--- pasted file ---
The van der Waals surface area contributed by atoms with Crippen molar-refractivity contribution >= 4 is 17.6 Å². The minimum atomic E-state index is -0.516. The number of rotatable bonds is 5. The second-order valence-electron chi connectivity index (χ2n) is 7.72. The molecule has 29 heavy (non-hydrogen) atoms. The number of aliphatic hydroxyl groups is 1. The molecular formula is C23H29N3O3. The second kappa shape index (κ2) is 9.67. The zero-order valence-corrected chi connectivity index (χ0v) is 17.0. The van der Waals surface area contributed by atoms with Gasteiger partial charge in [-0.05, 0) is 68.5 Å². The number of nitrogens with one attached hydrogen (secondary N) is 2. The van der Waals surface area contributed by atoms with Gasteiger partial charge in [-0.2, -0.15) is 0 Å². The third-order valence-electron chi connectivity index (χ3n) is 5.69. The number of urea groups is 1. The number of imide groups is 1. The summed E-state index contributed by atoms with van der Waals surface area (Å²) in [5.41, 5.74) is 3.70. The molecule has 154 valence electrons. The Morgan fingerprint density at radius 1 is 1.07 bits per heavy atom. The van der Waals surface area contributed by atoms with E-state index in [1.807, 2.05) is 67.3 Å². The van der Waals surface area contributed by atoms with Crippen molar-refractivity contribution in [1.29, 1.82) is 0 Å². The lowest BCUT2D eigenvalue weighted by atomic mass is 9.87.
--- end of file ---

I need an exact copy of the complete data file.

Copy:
The van der Waals surface area contributed by atoms with Crippen molar-refractivity contribution >= 4 is 17.6 Å². The minimum atomic E-state index is -0.516. The number of rotatable bonds is 5. The second-order valence-electron chi connectivity index (χ2n) is 7.72. The molecule has 29 heavy (non-hydrogen) atoms. The number of aliphatic hydroxyl groups is 1. The molecular formula is C23H29N3O3. The second kappa shape index (κ2) is 9.67. The zero-order valence-corrected chi connectivity index (χ0v) is 17.0. The van der Waals surface area contributed by atoms with Gasteiger partial charge in [-0.05, 0) is 68.5 Å². The number of nitrogens with one attached hydrogen (secondary N) is 2. The van der Waals surface area contributed by atoms with Gasteiger partial charge in [-0.2, -0.15) is 0 Å². The third-order valence-electron chi connectivity index (χ3n) is 5.69. The number of urea groups is 1. The number of imide groups is 1. The summed E-state index contributed by atoms with van der Waals surface area (Å²) in [5.41, 5.74) is 3.70. The molecule has 154 valence electrons. The Morgan fingerprint density at radius 1 is 1.07 bits per heavy atom. The van der Waals surface area contributed by atoms with E-state index in [1.807, 2.05) is 67.3 Å². The van der Waals surface area contributed by atoms with Crippen molar-refractivity contribution in [1.29, 1.82) is 0 Å². The lowest BCUT2D eigenvalue weighted by atomic mass is 9.87.